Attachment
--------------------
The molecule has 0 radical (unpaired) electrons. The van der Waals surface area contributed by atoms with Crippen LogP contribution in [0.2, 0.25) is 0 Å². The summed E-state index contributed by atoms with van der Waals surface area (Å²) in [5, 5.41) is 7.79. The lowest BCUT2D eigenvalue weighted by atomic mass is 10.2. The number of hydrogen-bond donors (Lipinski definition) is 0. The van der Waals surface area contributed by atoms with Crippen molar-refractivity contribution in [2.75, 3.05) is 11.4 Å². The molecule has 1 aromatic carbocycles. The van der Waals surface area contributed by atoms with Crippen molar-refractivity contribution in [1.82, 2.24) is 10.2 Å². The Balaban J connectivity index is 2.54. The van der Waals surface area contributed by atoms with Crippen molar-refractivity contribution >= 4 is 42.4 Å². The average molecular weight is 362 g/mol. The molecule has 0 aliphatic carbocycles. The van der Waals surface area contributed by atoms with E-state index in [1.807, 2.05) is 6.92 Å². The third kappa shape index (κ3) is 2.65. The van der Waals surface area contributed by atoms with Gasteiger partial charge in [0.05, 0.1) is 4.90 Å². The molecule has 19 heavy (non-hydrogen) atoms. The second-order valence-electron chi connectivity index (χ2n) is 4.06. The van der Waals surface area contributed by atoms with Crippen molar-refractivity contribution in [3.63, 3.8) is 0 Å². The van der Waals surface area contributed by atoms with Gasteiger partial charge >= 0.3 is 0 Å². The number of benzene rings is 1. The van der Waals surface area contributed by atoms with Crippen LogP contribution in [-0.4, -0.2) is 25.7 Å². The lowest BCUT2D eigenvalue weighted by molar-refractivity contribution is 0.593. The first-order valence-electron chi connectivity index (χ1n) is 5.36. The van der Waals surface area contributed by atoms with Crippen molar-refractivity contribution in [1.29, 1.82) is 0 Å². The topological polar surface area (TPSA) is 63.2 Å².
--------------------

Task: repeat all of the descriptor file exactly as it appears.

The molecule has 0 radical (unpaired) electrons. The van der Waals surface area contributed by atoms with Crippen LogP contribution in [0.2, 0.25) is 0 Å². The summed E-state index contributed by atoms with van der Waals surface area (Å²) in [5, 5.41) is 7.79. The lowest BCUT2D eigenvalue weighted by atomic mass is 10.2. The number of hydrogen-bond donors (Lipinski definition) is 0. The van der Waals surface area contributed by atoms with Crippen molar-refractivity contribution in [2.75, 3.05) is 11.4 Å². The molecule has 1 aromatic carbocycles. The van der Waals surface area contributed by atoms with Crippen molar-refractivity contribution in [1.82, 2.24) is 10.2 Å². The Balaban J connectivity index is 2.54. The van der Waals surface area contributed by atoms with Crippen molar-refractivity contribution >= 4 is 42.4 Å². The average molecular weight is 362 g/mol. The molecule has 0 aliphatic carbocycles. The van der Waals surface area contributed by atoms with E-state index in [1.807, 2.05) is 6.92 Å². The third kappa shape index (κ3) is 2.65. The van der Waals surface area contributed by atoms with Gasteiger partial charge in [0.05, 0.1) is 4.90 Å². The molecule has 19 heavy (non-hydrogen) atoms. The second-order valence-electron chi connectivity index (χ2n) is 4.06. The van der Waals surface area contributed by atoms with Crippen molar-refractivity contribution in [3.63, 3.8) is 0 Å². The van der Waals surface area contributed by atoms with Gasteiger partial charge >= 0.3 is 0 Å². The number of benzene rings is 1. The van der Waals surface area contributed by atoms with Crippen LogP contribution in [-0.4, -0.2) is 25.7 Å². The lowest BCUT2D eigenvalue weighted by molar-refractivity contribution is 0.593. The first-order valence-electron chi connectivity index (χ1n) is 5.36. The van der Waals surface area contributed by atoms with Crippen molar-refractivity contribution in [1.29, 1.82) is 0 Å². The topological polar surface area (TPSA) is 63.2 Å².